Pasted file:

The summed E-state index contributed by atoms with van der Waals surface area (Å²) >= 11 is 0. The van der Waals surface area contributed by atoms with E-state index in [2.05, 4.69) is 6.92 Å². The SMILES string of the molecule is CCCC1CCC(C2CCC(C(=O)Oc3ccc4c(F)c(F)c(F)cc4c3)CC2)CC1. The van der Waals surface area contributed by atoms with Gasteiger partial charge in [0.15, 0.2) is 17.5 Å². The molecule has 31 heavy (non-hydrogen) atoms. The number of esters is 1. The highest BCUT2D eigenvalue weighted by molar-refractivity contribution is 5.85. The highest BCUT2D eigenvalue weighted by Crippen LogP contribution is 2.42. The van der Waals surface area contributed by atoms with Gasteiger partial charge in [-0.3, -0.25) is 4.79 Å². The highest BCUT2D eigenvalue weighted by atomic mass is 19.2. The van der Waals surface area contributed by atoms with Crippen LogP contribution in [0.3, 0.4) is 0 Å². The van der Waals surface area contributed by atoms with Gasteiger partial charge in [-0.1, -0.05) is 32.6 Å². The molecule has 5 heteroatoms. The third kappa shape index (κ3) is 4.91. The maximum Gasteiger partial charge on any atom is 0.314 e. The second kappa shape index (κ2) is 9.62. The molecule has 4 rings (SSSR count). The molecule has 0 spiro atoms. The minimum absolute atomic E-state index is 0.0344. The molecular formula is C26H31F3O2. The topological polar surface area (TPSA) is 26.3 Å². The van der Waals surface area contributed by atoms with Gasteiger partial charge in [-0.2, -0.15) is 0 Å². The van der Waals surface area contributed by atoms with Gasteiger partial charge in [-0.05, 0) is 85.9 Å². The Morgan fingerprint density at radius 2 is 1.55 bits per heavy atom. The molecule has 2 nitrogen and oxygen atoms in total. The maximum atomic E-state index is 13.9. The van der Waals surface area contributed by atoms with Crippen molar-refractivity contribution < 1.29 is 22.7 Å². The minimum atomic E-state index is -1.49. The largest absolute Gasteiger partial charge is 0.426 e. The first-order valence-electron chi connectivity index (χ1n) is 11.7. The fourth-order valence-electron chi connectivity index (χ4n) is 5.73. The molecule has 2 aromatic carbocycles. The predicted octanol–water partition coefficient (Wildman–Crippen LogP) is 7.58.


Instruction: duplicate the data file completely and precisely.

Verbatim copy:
The summed E-state index contributed by atoms with van der Waals surface area (Å²) >= 11 is 0. The van der Waals surface area contributed by atoms with E-state index in [2.05, 4.69) is 6.92 Å². The SMILES string of the molecule is CCCC1CCC(C2CCC(C(=O)Oc3ccc4c(F)c(F)c(F)cc4c3)CC2)CC1. The van der Waals surface area contributed by atoms with Gasteiger partial charge in [0.15, 0.2) is 17.5 Å². The molecule has 31 heavy (non-hydrogen) atoms. The number of esters is 1. The highest BCUT2D eigenvalue weighted by molar-refractivity contribution is 5.85. The highest BCUT2D eigenvalue weighted by Crippen LogP contribution is 2.42. The van der Waals surface area contributed by atoms with Gasteiger partial charge in [-0.3, -0.25) is 4.79 Å². The highest BCUT2D eigenvalue weighted by atomic mass is 19.2. The van der Waals surface area contributed by atoms with Crippen LogP contribution in [0.3, 0.4) is 0 Å². The van der Waals surface area contributed by atoms with Gasteiger partial charge in [-0.1, -0.05) is 32.6 Å². The molecule has 5 heteroatoms. The third kappa shape index (κ3) is 4.91. The maximum Gasteiger partial charge on any atom is 0.314 e. The second kappa shape index (κ2) is 9.62. The molecule has 4 rings (SSSR count). The molecule has 0 spiro atoms. The minimum absolute atomic E-state index is 0.0344. The molecular formula is C26H31F3O2. The topological polar surface area (TPSA) is 26.3 Å². The van der Waals surface area contributed by atoms with Gasteiger partial charge in [-0.2, -0.15) is 0 Å². The van der Waals surface area contributed by atoms with Gasteiger partial charge in [-0.05, 0) is 85.9 Å². The Morgan fingerprint density at radius 2 is 1.55 bits per heavy atom. The molecule has 2 nitrogen and oxygen atoms in total. The maximum atomic E-state index is 13.9. The van der Waals surface area contributed by atoms with Crippen molar-refractivity contribution < 1.29 is 22.7 Å². The minimum atomic E-state index is -1.49. The largest absolute Gasteiger partial charge is 0.426 e. The first-order valence-electron chi connectivity index (χ1n) is 11.7. The fourth-order valence-electron chi connectivity index (χ4n) is 5.73. The molecule has 2 aromatic carbocycles. The predicted octanol–water partition coefficient (Wildman–Crippen LogP) is 7.58.